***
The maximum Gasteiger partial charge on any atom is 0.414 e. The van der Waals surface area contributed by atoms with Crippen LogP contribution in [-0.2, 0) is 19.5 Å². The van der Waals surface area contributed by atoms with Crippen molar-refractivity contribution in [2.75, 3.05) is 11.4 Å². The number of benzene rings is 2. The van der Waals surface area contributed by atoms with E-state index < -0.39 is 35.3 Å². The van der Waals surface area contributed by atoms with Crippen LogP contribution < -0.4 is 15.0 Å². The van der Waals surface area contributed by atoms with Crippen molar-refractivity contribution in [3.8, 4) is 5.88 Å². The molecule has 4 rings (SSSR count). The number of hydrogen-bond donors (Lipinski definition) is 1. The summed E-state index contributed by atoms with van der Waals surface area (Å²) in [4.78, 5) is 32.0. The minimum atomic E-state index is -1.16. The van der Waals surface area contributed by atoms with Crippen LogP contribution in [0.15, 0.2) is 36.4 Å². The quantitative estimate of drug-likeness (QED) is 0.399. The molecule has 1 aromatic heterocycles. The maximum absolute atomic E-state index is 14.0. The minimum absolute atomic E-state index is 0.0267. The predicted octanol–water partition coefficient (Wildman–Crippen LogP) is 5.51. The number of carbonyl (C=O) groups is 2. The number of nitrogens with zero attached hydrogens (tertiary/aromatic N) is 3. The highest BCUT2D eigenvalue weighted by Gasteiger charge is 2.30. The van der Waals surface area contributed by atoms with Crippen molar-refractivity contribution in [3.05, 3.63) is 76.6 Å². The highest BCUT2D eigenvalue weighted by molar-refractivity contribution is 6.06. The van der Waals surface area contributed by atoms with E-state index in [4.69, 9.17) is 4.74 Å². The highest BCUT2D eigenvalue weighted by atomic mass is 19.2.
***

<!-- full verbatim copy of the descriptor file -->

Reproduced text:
The maximum Gasteiger partial charge on any atom is 0.414 e. The van der Waals surface area contributed by atoms with Crippen LogP contribution in [-0.2, 0) is 19.5 Å². The van der Waals surface area contributed by atoms with Crippen molar-refractivity contribution in [2.75, 3.05) is 11.4 Å². The number of benzene rings is 2. The van der Waals surface area contributed by atoms with E-state index < -0.39 is 35.3 Å². The van der Waals surface area contributed by atoms with Crippen LogP contribution < -0.4 is 15.0 Å². The van der Waals surface area contributed by atoms with Crippen molar-refractivity contribution in [3.8, 4) is 5.88 Å². The molecule has 4 rings (SSSR count). The number of hydrogen-bond donors (Lipinski definition) is 1. The summed E-state index contributed by atoms with van der Waals surface area (Å²) in [4.78, 5) is 32.0. The minimum atomic E-state index is -1.16. The van der Waals surface area contributed by atoms with Crippen LogP contribution in [0.15, 0.2) is 36.4 Å². The quantitative estimate of drug-likeness (QED) is 0.399. The molecule has 1 aromatic heterocycles. The maximum absolute atomic E-state index is 14.0. The minimum absolute atomic E-state index is 0.0267. The predicted octanol–water partition coefficient (Wildman–Crippen LogP) is 5.51. The number of carbonyl (C=O) groups is 2. The number of nitrogens with zero attached hydrogens (tertiary/aromatic N) is 3. The highest BCUT2D eigenvalue weighted by Gasteiger charge is 2.30. The van der Waals surface area contributed by atoms with Crippen molar-refractivity contribution in [3.05, 3.63) is 76.6 Å². The highest BCUT2D eigenvalue weighted by molar-refractivity contribution is 6.06. The van der Waals surface area contributed by atoms with E-state index in [4.69, 9.17) is 4.74 Å². The highest BCUT2D eigenvalue weighted by atomic mass is 19.2.